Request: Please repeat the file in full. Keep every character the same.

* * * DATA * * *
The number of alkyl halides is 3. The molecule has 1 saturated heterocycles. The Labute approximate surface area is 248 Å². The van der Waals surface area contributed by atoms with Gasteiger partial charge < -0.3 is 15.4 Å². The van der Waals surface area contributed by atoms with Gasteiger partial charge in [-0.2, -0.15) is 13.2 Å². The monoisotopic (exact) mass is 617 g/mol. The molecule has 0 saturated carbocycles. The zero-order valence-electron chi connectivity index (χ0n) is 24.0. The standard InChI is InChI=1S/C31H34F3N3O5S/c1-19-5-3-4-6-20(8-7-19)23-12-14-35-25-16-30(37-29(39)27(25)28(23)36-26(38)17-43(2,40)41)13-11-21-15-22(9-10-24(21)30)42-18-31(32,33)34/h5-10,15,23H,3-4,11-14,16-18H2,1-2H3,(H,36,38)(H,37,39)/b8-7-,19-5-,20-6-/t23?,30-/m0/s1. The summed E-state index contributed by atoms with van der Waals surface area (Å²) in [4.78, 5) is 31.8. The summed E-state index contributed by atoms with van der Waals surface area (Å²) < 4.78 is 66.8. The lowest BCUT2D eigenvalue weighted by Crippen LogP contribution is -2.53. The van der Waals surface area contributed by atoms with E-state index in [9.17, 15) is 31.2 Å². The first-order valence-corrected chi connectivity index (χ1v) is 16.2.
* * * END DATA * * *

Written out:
The number of alkyl halides is 3. The molecule has 1 saturated heterocycles. The Labute approximate surface area is 248 Å². The van der Waals surface area contributed by atoms with Gasteiger partial charge < -0.3 is 15.4 Å². The van der Waals surface area contributed by atoms with Gasteiger partial charge in [-0.2, -0.15) is 13.2 Å². The monoisotopic (exact) mass is 617 g/mol. The molecule has 0 saturated carbocycles. The zero-order valence-electron chi connectivity index (χ0n) is 24.0. The standard InChI is InChI=1S/C31H34F3N3O5S/c1-19-5-3-4-6-20(8-7-19)23-12-14-35-25-16-30(37-29(39)27(25)28(23)36-26(38)17-43(2,40)41)13-11-21-15-22(9-10-24(21)30)42-18-31(32,33)34/h5-10,15,23H,3-4,11-14,16-18H2,1-2H3,(H,36,38)(H,37,39)/b8-7-,19-5-,20-6-/t23?,30-/m0/s1. The summed E-state index contributed by atoms with van der Waals surface area (Å²) in [4.78, 5) is 31.8. The summed E-state index contributed by atoms with van der Waals surface area (Å²) < 4.78 is 66.8. The lowest BCUT2D eigenvalue weighted by Crippen LogP contribution is -2.53. The van der Waals surface area contributed by atoms with E-state index in [9.17, 15) is 31.2 Å². The first-order valence-corrected chi connectivity index (χ1v) is 16.2.